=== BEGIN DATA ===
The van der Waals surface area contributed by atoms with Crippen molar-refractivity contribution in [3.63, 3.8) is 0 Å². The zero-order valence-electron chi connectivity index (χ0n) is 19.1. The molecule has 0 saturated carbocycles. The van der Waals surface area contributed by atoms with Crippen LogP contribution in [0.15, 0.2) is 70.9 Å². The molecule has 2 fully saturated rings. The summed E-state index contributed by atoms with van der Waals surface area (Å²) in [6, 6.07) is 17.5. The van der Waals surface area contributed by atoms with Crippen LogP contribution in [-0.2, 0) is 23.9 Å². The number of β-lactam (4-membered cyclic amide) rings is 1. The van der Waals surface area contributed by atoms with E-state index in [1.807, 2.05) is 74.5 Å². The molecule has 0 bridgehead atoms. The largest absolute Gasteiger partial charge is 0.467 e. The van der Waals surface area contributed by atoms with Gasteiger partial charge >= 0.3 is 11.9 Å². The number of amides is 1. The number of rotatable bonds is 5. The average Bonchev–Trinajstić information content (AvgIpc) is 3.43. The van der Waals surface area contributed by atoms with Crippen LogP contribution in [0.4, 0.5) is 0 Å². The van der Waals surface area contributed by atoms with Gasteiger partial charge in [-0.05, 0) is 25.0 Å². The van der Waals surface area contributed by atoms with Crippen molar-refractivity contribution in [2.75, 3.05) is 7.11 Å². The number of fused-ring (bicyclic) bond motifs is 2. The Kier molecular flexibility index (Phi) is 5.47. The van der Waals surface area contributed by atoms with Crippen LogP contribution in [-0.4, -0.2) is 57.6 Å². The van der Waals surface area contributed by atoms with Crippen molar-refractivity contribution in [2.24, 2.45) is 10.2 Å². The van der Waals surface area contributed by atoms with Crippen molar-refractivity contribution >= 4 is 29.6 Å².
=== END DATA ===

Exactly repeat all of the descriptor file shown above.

The van der Waals surface area contributed by atoms with Crippen molar-refractivity contribution in [3.63, 3.8) is 0 Å². The zero-order valence-electron chi connectivity index (χ0n) is 19.1. The molecule has 0 saturated carbocycles. The van der Waals surface area contributed by atoms with Crippen LogP contribution in [0.15, 0.2) is 70.9 Å². The molecule has 2 fully saturated rings. The summed E-state index contributed by atoms with van der Waals surface area (Å²) in [6, 6.07) is 17.5. The van der Waals surface area contributed by atoms with Crippen LogP contribution in [-0.2, 0) is 23.9 Å². The number of β-lactam (4-membered cyclic amide) rings is 1. The van der Waals surface area contributed by atoms with E-state index in [1.807, 2.05) is 74.5 Å². The molecule has 0 bridgehead atoms. The largest absolute Gasteiger partial charge is 0.467 e. The van der Waals surface area contributed by atoms with Gasteiger partial charge >= 0.3 is 11.9 Å². The number of amides is 1. The number of rotatable bonds is 5. The average Bonchev–Trinajstić information content (AvgIpc) is 3.43. The van der Waals surface area contributed by atoms with Crippen LogP contribution in [0.4, 0.5) is 0 Å². The van der Waals surface area contributed by atoms with Gasteiger partial charge in [-0.05, 0) is 25.0 Å². The van der Waals surface area contributed by atoms with Crippen molar-refractivity contribution in [2.75, 3.05) is 7.11 Å². The number of fused-ring (bicyclic) bond motifs is 2. The Kier molecular flexibility index (Phi) is 5.47. The van der Waals surface area contributed by atoms with Crippen LogP contribution in [-0.4, -0.2) is 57.6 Å². The van der Waals surface area contributed by atoms with Crippen molar-refractivity contribution in [2.24, 2.45) is 10.2 Å². The van der Waals surface area contributed by atoms with Crippen molar-refractivity contribution >= 4 is 29.6 Å².